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Chico State's independent student newspaper

The Orion

Chico State's independent student newspaper

The Orion

Chico State's independent student newspaper

The Orion

Composting cuts back at Chico State

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Composting has changed on Chico State's campus so that now students and faculty will only be able to compost food scraps. Photo credit: Austin Herbaugh

Chico State’s composting efforts have recently undergone a cutback. Biodegradable cups, lids and plates are no longer being composted at dining centers throughout campus.

The change came along with the new company put in charge of composting, said Janessa Mostow, assistant sustainability coordinator at Chico State.

“We are just going to a different company now,” Mostow said. “And this company is only accepting food scraps.”

Chico State switched its composting services to save money. Previously, composting had to be trucked in in order to compost both food and biodegradable containers.

The closest company that does that is now in Sacramento, so the compost would have to be driven there.

“It’s really expensive to have someone drive all the waste and composting materials to Sacramento,” she said.

Some students are disappointed to see composting efforts take a cutback. Josh Katzki, sophomore business information systems major, sees it as a step in the wrong direction.

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“It’s a shame that Chico had to reduce its composting program for financial reasons,” Katzki said. “It always seemed like a point of pride for the school how green we are, and now we’re moving away from that.”

The new company can only compost food because it mixes all the scraps together which are then fed to farm animals. This is why the company doesn’t accept biodegradable plastic and cardboard, Mostow said.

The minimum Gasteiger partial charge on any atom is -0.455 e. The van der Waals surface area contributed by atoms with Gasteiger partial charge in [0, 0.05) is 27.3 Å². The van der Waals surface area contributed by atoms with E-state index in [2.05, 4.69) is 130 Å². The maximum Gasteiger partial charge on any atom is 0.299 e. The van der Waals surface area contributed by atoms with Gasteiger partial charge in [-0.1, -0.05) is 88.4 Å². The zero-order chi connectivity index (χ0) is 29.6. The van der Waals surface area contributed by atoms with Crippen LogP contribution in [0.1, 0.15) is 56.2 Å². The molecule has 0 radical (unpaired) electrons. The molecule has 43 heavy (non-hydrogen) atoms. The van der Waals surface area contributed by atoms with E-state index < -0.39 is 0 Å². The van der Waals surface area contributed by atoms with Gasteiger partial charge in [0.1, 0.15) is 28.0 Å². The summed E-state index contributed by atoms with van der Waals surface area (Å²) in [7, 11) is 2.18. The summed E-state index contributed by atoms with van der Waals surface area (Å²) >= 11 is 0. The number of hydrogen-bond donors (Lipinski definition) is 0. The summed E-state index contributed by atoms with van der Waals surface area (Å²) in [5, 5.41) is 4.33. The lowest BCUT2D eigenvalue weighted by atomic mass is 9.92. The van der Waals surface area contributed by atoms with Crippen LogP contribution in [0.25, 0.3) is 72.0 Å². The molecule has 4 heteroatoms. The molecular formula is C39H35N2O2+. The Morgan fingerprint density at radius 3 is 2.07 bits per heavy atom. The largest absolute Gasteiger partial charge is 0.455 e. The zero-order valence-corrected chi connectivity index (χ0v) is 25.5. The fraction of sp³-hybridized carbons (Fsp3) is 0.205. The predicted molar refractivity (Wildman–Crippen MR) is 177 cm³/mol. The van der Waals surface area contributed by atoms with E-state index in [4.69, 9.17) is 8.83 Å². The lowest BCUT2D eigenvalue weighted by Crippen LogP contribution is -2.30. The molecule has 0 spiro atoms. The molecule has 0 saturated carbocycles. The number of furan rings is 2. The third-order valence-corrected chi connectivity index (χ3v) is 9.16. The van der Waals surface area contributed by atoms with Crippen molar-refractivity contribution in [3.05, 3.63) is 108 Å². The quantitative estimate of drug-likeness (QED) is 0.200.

The cutback means that food needs to be scraped into compost bins while plates are thrown in the trash. Before the company switch, both plates and food could be thrown in the compost bins.

Although there are signs on compost bins instructing students to scrape food off, some are still throwing plates in, Mostow said.

“It seems like students just don’t care about what’s going on,” Mostow said. “It’s probably going to affect us a lot until we can make sure that everyone is scraping off their food.”

If a compost bin has things like plates mixed in, it can’t be composted. The trash bag will be disposed of because the new company won’t separate other items out, she said.

As for the impact this cutback will have on Chico State’s goal of becoming a zero-waste campus, Mostow said it’s too early to know the scope of impact.

“It’ll definitely affect the zero-waste, especially if we can’t get students to actually scrape their plates, which can be a bit of a hassle,” Mostow said. “I’m not sure how bad it’s going to be. It may not be that bad at all, it could be really bad.”

In the meantime, diners across campus will continue to use biodegradable containers, even though they won’t be composted.

This restriction shouldn’t last more than a year, Mostow said. The new company is working on expanding its composting capability, and Chico State has the option of finding a new composter.

“We’re hoping for one year max of scraping the food,” Mostow said. “We should go back to plates and cups being accepted as well.”

Austin Herbaugh can be reached at [email protected] or @aherbaugh14 on Twitter.

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